Gwendolyn Primous on Commencement Day 2013

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Former High School Dropout is Now a Pacific Grad-and Building a 'Dome of Hope' to Help Others

Katie SweeneyMay 13, 2013

Thirty-five years after she dropped out of high school, Gwendolyn Primous '13 found herself on the stage of the Alex G. Spanos Center on May 4, accepting her Bachelor of Arts degree in Sociology from the University of the Pacific.

It was a place she never imagined she'd be. To get there, Primous, 50, had to overcome poverty, homelessness and even a minor stroke.

Despite those obstacles, she not only graduated, but she was recently named the 2013 recipient of the Harold S. Jacoby Award, which honors a student from the College for exceptional community service and academic excellence.

Her mission now: Use her Pacific education to go back to her native southeast Stockton-and help lift others out of the crippling cycle of poverty.

"I know what my purpose in life is, and that's to help my neighborhood," Primous says. "My Pacific education has given me an incredible foundation to do that. I want to use everything I've learned to help other people move forward."

A Long and Winding Path to Pacific

The youngest of 14 children, Primous grew up poor on the southeast side of Stockton. Her mother worked as a maid; her father worked in the agricultural fields. She dropped out of high school at age 15, shortly after her father died.

"I didn't know which way to go or what to do," she recalls. "But dropping out was a major mistake."

She earned her GED a year later and eventually got a job as a records clerk with the Stockton Police Department. Then, in 1997, her mother suffered a debilitating stroke. Primous gave up her job-and her house-to become her full-time caregiver for the next 11 years.

In 2008, her mother died, and once again, Primous fell on hard times, often living out of her car. Still, she enrolled at San Joaquin Delta College, determined to fulfill a vow she had made to her dying mother: that she would complete her associate's degree.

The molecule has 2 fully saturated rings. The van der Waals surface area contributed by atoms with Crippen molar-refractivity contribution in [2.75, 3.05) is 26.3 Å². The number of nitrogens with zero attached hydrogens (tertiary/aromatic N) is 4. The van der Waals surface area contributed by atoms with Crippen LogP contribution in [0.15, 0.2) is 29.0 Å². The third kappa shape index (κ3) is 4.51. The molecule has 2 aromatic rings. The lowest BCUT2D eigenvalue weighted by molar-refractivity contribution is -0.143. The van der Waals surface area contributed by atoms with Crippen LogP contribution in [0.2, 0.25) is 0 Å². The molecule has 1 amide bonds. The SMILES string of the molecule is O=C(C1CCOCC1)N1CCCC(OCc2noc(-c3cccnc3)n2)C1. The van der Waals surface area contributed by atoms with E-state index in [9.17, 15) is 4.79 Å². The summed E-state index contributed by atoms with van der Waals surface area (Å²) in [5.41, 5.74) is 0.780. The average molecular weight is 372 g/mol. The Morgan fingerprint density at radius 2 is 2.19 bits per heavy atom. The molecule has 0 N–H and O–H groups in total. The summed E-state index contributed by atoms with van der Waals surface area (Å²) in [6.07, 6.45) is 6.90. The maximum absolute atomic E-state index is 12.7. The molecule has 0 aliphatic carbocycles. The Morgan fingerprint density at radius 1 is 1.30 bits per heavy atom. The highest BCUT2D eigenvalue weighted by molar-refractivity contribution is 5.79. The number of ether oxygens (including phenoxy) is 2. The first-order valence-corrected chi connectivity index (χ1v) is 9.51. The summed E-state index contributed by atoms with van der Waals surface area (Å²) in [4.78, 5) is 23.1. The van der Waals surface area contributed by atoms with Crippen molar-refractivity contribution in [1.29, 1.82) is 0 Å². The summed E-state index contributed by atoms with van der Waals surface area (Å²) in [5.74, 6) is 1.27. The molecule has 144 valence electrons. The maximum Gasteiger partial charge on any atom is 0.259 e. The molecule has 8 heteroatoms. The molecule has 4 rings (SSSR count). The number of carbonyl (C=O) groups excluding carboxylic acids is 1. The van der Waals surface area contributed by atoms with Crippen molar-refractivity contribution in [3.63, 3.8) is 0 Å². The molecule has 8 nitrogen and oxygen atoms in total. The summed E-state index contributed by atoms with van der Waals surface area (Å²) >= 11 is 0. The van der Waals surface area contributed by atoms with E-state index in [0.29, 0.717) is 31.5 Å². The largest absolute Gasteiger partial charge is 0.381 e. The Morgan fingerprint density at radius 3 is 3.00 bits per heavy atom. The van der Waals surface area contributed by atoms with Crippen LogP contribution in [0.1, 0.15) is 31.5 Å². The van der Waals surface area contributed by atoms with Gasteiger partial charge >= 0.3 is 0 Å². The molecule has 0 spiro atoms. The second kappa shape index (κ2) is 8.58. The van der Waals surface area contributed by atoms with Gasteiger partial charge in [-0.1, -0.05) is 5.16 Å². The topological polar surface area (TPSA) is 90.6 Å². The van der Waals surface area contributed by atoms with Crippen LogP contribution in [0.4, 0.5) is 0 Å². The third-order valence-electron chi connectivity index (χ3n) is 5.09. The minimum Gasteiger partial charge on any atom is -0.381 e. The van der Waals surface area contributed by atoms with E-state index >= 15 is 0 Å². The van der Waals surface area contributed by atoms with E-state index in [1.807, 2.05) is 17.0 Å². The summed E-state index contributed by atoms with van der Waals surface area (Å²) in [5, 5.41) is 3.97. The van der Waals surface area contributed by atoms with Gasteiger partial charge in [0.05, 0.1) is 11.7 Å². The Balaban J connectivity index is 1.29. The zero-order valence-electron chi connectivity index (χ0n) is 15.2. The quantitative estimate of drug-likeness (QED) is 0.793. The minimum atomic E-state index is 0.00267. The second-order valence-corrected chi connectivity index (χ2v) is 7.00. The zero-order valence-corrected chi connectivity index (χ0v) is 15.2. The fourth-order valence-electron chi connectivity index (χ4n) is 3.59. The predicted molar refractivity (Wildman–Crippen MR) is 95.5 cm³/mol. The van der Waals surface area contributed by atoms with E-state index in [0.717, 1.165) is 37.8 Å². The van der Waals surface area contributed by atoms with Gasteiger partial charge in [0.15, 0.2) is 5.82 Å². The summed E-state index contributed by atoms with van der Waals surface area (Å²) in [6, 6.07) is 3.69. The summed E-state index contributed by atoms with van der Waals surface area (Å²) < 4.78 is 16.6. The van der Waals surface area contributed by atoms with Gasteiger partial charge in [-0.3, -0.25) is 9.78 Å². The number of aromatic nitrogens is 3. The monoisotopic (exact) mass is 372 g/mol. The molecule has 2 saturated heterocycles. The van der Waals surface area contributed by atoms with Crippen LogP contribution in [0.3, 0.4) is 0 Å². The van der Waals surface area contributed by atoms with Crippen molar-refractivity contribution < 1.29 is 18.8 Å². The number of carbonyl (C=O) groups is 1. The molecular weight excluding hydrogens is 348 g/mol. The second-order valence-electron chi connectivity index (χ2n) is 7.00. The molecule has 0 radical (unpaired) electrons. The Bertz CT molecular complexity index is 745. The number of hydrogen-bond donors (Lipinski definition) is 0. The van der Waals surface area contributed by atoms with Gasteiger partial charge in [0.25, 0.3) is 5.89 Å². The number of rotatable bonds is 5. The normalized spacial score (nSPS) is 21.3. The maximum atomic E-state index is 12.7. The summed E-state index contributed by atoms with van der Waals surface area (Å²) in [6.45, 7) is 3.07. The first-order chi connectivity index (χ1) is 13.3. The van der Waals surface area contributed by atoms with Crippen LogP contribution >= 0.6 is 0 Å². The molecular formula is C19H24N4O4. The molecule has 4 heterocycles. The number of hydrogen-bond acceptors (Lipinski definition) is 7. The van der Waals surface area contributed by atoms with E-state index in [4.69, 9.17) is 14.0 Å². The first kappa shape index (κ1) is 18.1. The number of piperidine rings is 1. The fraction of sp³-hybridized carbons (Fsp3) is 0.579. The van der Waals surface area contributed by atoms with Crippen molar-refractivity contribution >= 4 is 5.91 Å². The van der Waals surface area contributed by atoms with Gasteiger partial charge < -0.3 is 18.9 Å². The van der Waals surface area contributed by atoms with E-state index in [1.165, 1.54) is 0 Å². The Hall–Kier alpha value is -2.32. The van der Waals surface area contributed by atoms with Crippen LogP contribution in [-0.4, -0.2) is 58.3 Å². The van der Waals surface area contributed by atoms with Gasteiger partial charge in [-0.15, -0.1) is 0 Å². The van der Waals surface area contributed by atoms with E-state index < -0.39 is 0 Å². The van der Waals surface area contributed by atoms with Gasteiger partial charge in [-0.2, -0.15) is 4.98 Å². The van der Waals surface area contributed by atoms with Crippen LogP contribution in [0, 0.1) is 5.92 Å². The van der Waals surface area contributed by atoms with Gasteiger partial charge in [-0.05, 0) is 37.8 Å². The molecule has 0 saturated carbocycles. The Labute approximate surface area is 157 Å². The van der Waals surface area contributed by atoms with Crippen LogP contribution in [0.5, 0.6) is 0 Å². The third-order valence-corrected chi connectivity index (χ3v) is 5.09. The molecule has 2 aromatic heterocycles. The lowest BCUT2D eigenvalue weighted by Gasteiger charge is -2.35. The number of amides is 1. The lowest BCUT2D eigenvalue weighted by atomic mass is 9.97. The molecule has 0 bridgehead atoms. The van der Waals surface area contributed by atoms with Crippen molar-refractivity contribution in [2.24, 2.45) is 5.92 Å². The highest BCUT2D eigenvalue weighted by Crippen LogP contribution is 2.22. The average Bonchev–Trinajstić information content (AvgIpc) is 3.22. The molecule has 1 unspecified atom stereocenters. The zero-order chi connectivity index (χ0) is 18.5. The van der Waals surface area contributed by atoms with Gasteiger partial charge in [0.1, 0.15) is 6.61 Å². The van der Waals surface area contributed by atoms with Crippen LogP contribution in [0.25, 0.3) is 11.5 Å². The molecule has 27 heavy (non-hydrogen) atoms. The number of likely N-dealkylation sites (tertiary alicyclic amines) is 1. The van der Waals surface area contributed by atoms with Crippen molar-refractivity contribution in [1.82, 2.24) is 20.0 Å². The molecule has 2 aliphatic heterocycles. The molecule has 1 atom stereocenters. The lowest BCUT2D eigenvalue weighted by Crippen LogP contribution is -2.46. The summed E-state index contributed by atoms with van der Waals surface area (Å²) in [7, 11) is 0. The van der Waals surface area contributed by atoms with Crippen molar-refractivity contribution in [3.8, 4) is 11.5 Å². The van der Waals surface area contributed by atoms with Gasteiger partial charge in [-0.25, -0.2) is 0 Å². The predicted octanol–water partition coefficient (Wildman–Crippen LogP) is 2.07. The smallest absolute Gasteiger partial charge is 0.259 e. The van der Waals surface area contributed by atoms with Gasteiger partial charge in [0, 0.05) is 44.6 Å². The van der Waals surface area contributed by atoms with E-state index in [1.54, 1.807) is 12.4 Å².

At Delta, she signed up for a Black History class, thinking it would be "an easy class." Instead, she soon realized she hardly knew anything about black history. She found herself hungry to learn and began taking sociology classes, too.

"I had gone there to complete the vow I made to my mother, but it quickly shifted to something else," she says. "I wanted to be there."

A sociology teacher at Delta urged her to apply to Pacific, and a Pacific admissions officer mapped out the courses she needed to transfer. To her amazement, she was accepted into Pacific for the Fall 2011 semester.

What's more, she estimates that Pacific covered approximately 85 percent of her college costs, including housing, with grants and scholarships.

"I took out some loans, but they weren't large loans," she says. "The people in Financial Aid helped me so much. I was just completely blown away."

Washington Semester Leads to a New Vision

In her two years at Pacific, Primous has excelled. In addition to the Jacoby Award, she's a recent inductee into Alpha Kappa Delta, the International Sociology Honors Society. She's also a member of Sigma Alpha Pi, the National Society of Leadership and Success.

It was hard work-really hard. Schoolwork didn't come naturally to her. But she refused to give up.